Scientists say Jupiter's Great Red Spot is doing just fine, thanks

the planet Jupiter and stars of the galaxy (3d rendering, elements of this image are furnished by NA...

One of the planet Jupiter's most defining characteristics, the massive Great Red Spot that represents a violent, raging storm, is still just as formidable and boisterous as it's always been. Previous studies appeared to indicate that the storm could be shrinking, indicated by a decrease of cloud cover. But scientists from the University of California, Berkeley, believe that isn't the case, and the storm itself is still just as terrifyingly strong as it's always been.

Some studies have posited that the Great Red Spot, which can be viewed in every photograph of Jupiter by both professional astronomers and amateurs, has actually been getting smaller since the 1800s. The spot at present was spotted, however, only after 1830, though it could well have existed before as far back as 1665. In fact, some believe that the early storm first recorded may have indeed been a different one than what we see now on the planet.

Researchers insist that there's simply no evidence as to the storm getting smaller over time, and that it's still just as violent as it's always been. Despite the appearance that the clouds seem to be going away, the actual storm below is likely healthy — well, as healthy as something like a storm can be, anyway.

"I don't think its fortunes were ever bad," Philip Marcus, professor of fluid dynamics at the University of California, Berkeley, said in a statement. "It's more like Mark Twain's comment: The reports about [the storm's] death have been greatly exaggerated."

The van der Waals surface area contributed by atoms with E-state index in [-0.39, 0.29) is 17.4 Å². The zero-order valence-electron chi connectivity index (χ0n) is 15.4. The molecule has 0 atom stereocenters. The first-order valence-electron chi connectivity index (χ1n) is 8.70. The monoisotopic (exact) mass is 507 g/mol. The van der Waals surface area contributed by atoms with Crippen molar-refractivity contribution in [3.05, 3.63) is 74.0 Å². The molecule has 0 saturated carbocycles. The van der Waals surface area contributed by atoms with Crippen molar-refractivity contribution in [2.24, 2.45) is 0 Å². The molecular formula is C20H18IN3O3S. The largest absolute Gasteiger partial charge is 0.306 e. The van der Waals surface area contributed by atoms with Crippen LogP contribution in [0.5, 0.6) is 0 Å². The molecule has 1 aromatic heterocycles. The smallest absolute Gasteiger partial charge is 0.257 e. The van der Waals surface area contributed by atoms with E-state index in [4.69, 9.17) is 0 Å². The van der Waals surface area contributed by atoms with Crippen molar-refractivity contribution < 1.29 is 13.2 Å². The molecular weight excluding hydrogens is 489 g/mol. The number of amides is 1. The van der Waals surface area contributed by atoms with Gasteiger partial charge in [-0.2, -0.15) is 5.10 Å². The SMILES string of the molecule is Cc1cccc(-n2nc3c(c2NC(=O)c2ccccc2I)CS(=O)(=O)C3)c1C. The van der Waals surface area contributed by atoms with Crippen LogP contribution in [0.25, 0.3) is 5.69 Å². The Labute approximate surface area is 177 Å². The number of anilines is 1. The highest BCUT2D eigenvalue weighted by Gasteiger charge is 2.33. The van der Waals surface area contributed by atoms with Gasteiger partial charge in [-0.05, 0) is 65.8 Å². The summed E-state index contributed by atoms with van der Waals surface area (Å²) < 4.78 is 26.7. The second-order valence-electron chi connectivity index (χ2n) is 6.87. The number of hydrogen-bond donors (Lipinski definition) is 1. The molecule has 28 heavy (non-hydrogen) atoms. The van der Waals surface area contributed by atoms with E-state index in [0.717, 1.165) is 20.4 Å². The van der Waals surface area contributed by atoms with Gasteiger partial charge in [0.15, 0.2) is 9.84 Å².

It's difficult to pinpoint what's going on in the storm since it isn't photographed directly, but its visible, angry red clouds are. In photos from summer 2019, red "flakes" were seen coming off of the storm, which are what led many to believe that it was actually getting smaller in the first place. The red flakes, however, turned out to be a natural occurrence of the way storms interact.

The flakes are actually "pieces" of clouds that become broken away when smaller storms clash with the Great Red Spot, and are "normal healthy activities" for the Red Spot, according to Marcus. If anything, the Spot will continue to brew thanks to healing and cooling patterns near it on Jupiter. That means we can likely expect the storm to be its highly-recognizable self for a long, long time to come. How long, exactly?

"I think that unless something somewhat cataclysmic happens on Jupiter, it will last for the indefinite future, until the jet streams change, so I would say likely centuries," Marcus said of how long the Red Spot could be expected to remain on the planet. "Of course, I probably just gave it the kiss of death and it'll probably fall apart next week but that's the way science works."

Good thing — seeing Jupiter without that massive spot would be like seeing Saturn without its rings.